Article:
Jammet’s: a Dublin treasure crowded with gourmets and wits

Jammets’ restaurant was the place to dine in Dublin for more than 60 years until it closed in 1967. Photograph: Jackie Letters – Archive

Jammets’ restaurant was the place to dine in Dublin for more than 60 years until it closed in 1967. Photograph: Jackie Letters – Archive

 


Jammet’s was the place to dine out in Dublin for more than 60 years. Like Restaurant Patrick Guilbaud, it not only offered French haute cuisine but was also French-owned – by brothers Michel and François Jammet and later by Michel’s son, Louis.

For decades in a drab Dublin, Restaurant Jammet was synonymous with style and sophistication. From the time it opened its doors, in 1901, until it finally closed, in 1967, everyone who was anyone could be seen wining and dining there.

Regulars included WB Yeats, Lennox Robinson, Liam O’Flaherty, Micheál MacLiammóir and Hilton Edwards, Charles J Haughey and his coterie, architects Arthur Gibney and Sam Stephenson, and nearly every prominent visitor to Dublin, including a youthful John Lennon. In the guestbook, Lennon drew a caricature of himself in Beatles hairdo with the message: “The other three are saving up to come here! YEAH – 3.”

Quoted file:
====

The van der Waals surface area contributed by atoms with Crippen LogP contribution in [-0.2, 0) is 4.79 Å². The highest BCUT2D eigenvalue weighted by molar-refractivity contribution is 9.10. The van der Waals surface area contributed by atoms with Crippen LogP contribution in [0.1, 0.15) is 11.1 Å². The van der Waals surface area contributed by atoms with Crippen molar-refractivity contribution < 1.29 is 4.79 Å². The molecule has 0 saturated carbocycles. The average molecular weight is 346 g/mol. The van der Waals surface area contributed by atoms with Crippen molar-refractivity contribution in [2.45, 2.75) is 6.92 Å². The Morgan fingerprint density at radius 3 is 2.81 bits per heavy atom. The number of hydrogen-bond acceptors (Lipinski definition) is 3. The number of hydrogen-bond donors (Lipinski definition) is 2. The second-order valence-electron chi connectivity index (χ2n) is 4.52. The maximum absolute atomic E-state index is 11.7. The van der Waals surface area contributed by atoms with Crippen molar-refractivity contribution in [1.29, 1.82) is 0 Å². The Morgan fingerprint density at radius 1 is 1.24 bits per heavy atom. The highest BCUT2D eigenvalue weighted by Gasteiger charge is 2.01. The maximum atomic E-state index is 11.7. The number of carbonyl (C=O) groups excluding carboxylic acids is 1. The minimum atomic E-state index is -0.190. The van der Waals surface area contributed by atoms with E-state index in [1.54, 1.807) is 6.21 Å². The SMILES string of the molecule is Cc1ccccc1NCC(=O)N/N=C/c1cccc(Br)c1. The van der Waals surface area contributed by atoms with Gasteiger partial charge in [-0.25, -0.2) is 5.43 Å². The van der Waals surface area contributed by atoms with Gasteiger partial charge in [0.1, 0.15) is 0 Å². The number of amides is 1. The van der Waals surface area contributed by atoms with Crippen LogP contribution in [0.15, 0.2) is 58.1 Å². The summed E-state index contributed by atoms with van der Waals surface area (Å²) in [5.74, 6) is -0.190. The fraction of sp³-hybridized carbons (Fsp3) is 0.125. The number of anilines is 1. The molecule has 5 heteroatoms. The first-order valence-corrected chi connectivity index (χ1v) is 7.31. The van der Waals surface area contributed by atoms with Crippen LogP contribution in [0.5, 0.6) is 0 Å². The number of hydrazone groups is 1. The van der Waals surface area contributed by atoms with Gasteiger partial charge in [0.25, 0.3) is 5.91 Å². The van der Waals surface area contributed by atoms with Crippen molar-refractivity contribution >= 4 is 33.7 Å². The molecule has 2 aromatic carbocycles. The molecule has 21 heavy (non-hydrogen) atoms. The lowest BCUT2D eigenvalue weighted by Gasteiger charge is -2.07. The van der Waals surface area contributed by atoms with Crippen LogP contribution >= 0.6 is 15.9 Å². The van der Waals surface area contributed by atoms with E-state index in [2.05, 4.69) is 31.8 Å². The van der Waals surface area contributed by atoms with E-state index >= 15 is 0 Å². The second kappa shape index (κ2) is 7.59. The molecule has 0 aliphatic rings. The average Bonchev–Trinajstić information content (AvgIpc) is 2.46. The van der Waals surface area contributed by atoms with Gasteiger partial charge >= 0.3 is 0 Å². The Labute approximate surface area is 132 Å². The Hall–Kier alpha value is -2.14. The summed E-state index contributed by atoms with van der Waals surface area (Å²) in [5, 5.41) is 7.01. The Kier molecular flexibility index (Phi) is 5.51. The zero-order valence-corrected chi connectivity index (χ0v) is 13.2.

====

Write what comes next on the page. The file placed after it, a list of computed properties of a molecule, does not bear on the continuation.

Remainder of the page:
In 1928, Vogue described Jammet’s as “one of Europe’s best restaurants . . . crowded with gourmets and wits”, where the sole and grouse were “divine”. Years later, in 1963, Egon Ronay was equally enthusiastic, saying, “Ritz and Escoffier would feel at home here”.

It also had an Oyster Bar – naturellement – where lunch was served at a marble-topped counter and a Grill Room upstairs, apparently more affordable than the main restaurant, designed in a modernist style by Noel Moffett, in 1944.

After the Emergency, when films were being made at Ardmore Studios, Jammet’s welcomed the likes of James Cagney, Rita Hayworth, Danny Kaye, Aly Khan and Orson Wells, as Mairtín Mac Con Iomaire noted in his 2009 DIT thesis on the emergence of haute cuisine in Dublin.

The restaurant was closed by Patrick Jammet, grandson of its co-founder Michel, mainly due to suburbanisation. The Berni Inn and Lillie’s Bordello replaced it, and now it’s Porterhouse Central.

Like the Theatre Royal, had Jammet’s survived a few more years, it would now be one of Dublin’s treasures – a great restaurant with a history. Read all about it in Jammet’s of Dublin 1901 to 1967, by Alison Maxwell and the late Shay Harpur, a sommelier there in the 1960s.

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